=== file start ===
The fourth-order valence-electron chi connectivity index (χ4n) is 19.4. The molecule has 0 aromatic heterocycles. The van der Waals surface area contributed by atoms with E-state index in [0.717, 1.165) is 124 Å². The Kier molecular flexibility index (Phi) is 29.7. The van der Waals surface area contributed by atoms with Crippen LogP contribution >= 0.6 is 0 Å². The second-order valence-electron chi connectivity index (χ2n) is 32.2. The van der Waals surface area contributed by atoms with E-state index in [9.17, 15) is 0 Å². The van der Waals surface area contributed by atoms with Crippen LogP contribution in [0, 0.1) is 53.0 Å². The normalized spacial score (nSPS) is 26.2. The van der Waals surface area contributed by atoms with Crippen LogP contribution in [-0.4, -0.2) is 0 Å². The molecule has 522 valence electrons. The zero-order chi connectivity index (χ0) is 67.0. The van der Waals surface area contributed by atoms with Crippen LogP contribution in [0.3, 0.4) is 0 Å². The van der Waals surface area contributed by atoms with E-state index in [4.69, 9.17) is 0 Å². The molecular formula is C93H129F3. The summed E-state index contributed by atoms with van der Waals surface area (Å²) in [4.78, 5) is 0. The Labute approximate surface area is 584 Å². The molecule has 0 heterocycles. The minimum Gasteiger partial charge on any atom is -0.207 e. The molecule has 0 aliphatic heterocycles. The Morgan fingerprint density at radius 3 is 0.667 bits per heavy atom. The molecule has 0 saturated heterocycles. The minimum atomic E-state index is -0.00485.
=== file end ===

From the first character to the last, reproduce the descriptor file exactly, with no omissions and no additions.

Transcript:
The fourth-order valence-electron chi connectivity index (χ4n) is 19.4. The molecule has 0 aromatic heterocycles. The van der Waals surface area contributed by atoms with E-state index in [0.717, 1.165) is 124 Å². The Kier molecular flexibility index (Phi) is 29.7. The van der Waals surface area contributed by atoms with Crippen LogP contribution >= 0.6 is 0 Å². The second-order valence-electron chi connectivity index (χ2n) is 32.2. The van der Waals surface area contributed by atoms with E-state index in [9.17, 15) is 0 Å². The van der Waals surface area contributed by atoms with Crippen LogP contribution in [0, 0.1) is 53.0 Å². The normalized spacial score (nSPS) is 26.2. The van der Waals surface area contributed by atoms with Crippen LogP contribution in [-0.4, -0.2) is 0 Å². The molecule has 522 valence electrons. The zero-order chi connectivity index (χ0) is 67.0. The van der Waals surface area contributed by atoms with Crippen LogP contribution in [0.3, 0.4) is 0 Å². The van der Waals surface area contributed by atoms with E-state index in [4.69, 9.17) is 0 Å². The molecular formula is C93H129F3. The summed E-state index contributed by atoms with van der Waals surface area (Å²) in [4.78, 5) is 0. The Labute approximate surface area is 584 Å². The molecule has 0 heterocycles. The minimum Gasteiger partial charge on any atom is -0.207 e. The molecule has 0 aliphatic heterocycles. The Morgan fingerprint density at radius 3 is 0.667 bits per heavy atom. The molecule has 0 saturated heterocycles. The minimum atomic E-state index is -0.00485.